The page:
If there is one team in the new South Region that isn’t as worried about replacing big name players it’s Georgia Tech. In spite of the fact that Tech lost one player who currently is counted among the elite players on Chain Lightning’s roster, Tech will still have 3 of 8 main O-line players and a big chunk of its D-line players. With that knowledge in mind, Tribe is expecting big things from this season.
Part of those big expectations comes from having talent all over the board. It helps to have your big players who can pull through in any and every situation. It also helps to have your role players who know how to facilitate the top level guys and are generally mistake free. Finally, you need to have some scrubs that have the ability to get in for a couple of points every game and not do anything stupid, just to give those higher level players a couple of points on the sideline.
Tech has got all three of those categories covered. Firstly they bring captains Nick Lance and Hogan McHugh to the table.
McHugh is a deep threat that compliments the typically conservative Tech team well. It seems that, whenever a deep shot is going up from Tribe’s offense. McHugh is somewhere in the vicinity. He has been a staple in the Atlanta AFDC scene since early in his career and the time he spent around elite players rubbed off quickly. McHugh has throws to compliment his ups and his timing in GT’s bread-and-butter vertical stack is impeccable.
If it’s common to see McHugh in the endzone with the disc, it’s just as common to see Lance sending it there. Lance has evolved from an athletic freak to an all around player that was making waves in the club scene in only his second season with Chain Lightning.
“Nick Lance is a freak,” McHugh wrote to us. “I’ve never seen anybody cover him effectively and his throws and athleticism just keep getting better. A lot of our plays and zones are designed to let him either get the disc or be in position to generate Ds. Its invaluable to have somebody that you know will always be open and can put the disc anywhere on the field, regardless of the mark.”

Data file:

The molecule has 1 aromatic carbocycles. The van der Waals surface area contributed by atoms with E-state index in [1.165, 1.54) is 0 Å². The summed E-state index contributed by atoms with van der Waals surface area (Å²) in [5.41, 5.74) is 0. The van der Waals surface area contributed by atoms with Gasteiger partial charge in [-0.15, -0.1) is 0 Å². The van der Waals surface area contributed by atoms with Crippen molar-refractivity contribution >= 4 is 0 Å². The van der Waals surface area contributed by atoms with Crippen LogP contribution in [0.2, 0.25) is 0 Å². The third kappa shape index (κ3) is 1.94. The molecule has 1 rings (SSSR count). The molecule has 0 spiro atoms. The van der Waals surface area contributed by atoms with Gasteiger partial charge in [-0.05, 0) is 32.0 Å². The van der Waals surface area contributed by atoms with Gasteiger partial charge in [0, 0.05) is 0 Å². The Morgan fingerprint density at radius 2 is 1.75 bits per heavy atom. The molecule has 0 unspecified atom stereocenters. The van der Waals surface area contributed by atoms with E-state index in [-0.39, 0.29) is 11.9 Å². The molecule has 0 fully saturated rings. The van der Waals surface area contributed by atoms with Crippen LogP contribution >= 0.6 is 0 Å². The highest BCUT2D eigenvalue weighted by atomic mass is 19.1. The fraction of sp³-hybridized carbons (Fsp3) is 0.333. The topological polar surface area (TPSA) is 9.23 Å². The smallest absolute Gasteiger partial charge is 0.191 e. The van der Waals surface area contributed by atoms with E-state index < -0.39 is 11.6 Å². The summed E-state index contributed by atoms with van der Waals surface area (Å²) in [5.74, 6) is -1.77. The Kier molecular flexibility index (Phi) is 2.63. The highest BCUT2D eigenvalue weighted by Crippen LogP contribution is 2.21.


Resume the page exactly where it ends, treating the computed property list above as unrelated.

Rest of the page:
Look no further than this tape from Georgia Tech’s matchup with Cornell at College Terminus 2010 to see Lance in action. (#11, white hat with red bill) Admittedly, this is a pretty sloppy game from Tech and Lance. However, it doesn’t take an expert to see that his play is pivotal to Tribe’s performance and that he has all the tools necessary.
In the middle of the pack on Tech’s roster reside a gamut of players who know how to play within in a system and do what it takes to generate a win. Multiple times during our exchange with McHugh he referenced Georgia Tech’s B-team (the video is a year old and the commentary is very… Georgia Tech ish? However, it’s clear the team has developed an identity and plenty of skills) and how its development of players has become a pivotal point to Tribe’s success.
Finally, Tech is located right in the heart of one of Ultimate’s hotbeds, Atlanta. While Atlanta doesn’t offer quite the club scene that Seattle does, it does contribute to the team in a couple of facets. One being the final component of talent, rookies who can spell vets without making big errors.
“We gained some freshmen who played a little in high school which is awesome,” McHugh wrote. “They all have a lot of potential, improve every practice, and will get to play a good amount this season.”
The pieces are falling together for Tech and Tribe knows that this year is an opportunity to shine. After falling to in-state rival UGA in the game-to-go to Nationals on double game point last year at Regionals, GT is hungry for more this year. McHugh minces no words about where Tribe’s eyes are set.
“Nationals is definitely the goal,” McHugh wrote. “Also, we really want to defend our sectional title. Last year we won the section for the first time it at least 10 years. With the new regions, and each only having one definite bid, we need to have a strong regular season and try to help get another bid. I think there is a lot of parity in the new region, so it will be exciting to see how everything plays out.”